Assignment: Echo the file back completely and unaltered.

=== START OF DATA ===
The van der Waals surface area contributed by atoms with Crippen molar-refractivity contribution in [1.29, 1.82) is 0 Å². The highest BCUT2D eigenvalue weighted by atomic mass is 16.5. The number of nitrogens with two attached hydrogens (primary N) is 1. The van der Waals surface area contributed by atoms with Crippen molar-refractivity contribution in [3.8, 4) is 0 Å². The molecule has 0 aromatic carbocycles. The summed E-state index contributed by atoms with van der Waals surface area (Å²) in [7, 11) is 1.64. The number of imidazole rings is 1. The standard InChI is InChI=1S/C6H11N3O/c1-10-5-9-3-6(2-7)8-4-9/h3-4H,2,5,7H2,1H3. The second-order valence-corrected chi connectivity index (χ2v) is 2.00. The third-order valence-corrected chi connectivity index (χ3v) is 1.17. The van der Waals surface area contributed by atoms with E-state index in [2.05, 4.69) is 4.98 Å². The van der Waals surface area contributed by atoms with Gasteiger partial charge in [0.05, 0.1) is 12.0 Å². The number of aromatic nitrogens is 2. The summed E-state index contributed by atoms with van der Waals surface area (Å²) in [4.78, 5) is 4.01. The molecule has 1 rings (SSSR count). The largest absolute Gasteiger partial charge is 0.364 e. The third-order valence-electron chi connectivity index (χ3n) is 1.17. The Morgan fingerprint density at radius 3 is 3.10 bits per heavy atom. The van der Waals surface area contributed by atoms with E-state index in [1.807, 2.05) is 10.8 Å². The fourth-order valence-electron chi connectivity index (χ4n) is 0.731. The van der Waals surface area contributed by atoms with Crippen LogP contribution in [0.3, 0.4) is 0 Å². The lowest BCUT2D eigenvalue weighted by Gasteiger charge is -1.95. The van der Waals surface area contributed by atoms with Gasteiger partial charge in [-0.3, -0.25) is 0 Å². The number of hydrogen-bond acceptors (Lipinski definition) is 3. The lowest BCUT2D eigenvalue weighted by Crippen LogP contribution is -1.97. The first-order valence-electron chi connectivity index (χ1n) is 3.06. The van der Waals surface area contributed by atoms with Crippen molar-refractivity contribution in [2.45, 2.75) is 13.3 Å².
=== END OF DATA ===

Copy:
The van der Waals surface area contributed by atoms with Crippen molar-refractivity contribution in [1.29, 1.82) is 0 Å². The highest BCUT2D eigenvalue weighted by atomic mass is 16.5. The number of nitrogens with two attached hydrogens (primary N) is 1. The van der Waals surface area contributed by atoms with Crippen molar-refractivity contribution in [3.8, 4) is 0 Å². The molecule has 0 aromatic carbocycles. The summed E-state index contributed by atoms with van der Waals surface area (Å²) in [7, 11) is 1.64. The number of imidazole rings is 1. The standard InChI is InChI=1S/C6H11N3O/c1-10-5-9-3-6(2-7)8-4-9/h3-4H,2,5,7H2,1H3. The second-order valence-corrected chi connectivity index (χ2v) is 2.00. The third-order valence-corrected chi connectivity index (χ3v) is 1.17. The van der Waals surface area contributed by atoms with E-state index in [2.05, 4.69) is 4.98 Å². The van der Waals surface area contributed by atoms with Gasteiger partial charge in [0.05, 0.1) is 12.0 Å². The number of aromatic nitrogens is 2. The summed E-state index contributed by atoms with van der Waals surface area (Å²) in [4.78, 5) is 4.01. The molecule has 1 rings (SSSR count). The largest absolute Gasteiger partial charge is 0.364 e. The third-order valence-electron chi connectivity index (χ3n) is 1.17. The Morgan fingerprint density at radius 3 is 3.10 bits per heavy atom. The van der Waals surface area contributed by atoms with E-state index in [1.807, 2.05) is 10.8 Å². The fourth-order valence-electron chi connectivity index (χ4n) is 0.731. The van der Waals surface area contributed by atoms with Crippen LogP contribution in [0.3, 0.4) is 0 Å². The lowest BCUT2D eigenvalue weighted by Gasteiger charge is -1.95. The van der Waals surface area contributed by atoms with Gasteiger partial charge in [-0.3, -0.25) is 0 Å². The number of hydrogen-bond acceptors (Lipinski definition) is 3. The lowest BCUT2D eigenvalue weighted by Crippen LogP contribution is -1.97. The first-order valence-electron chi connectivity index (χ1n) is 3.06. The van der Waals surface area contributed by atoms with Crippen molar-refractivity contribution in [2.45, 2.75) is 13.3 Å².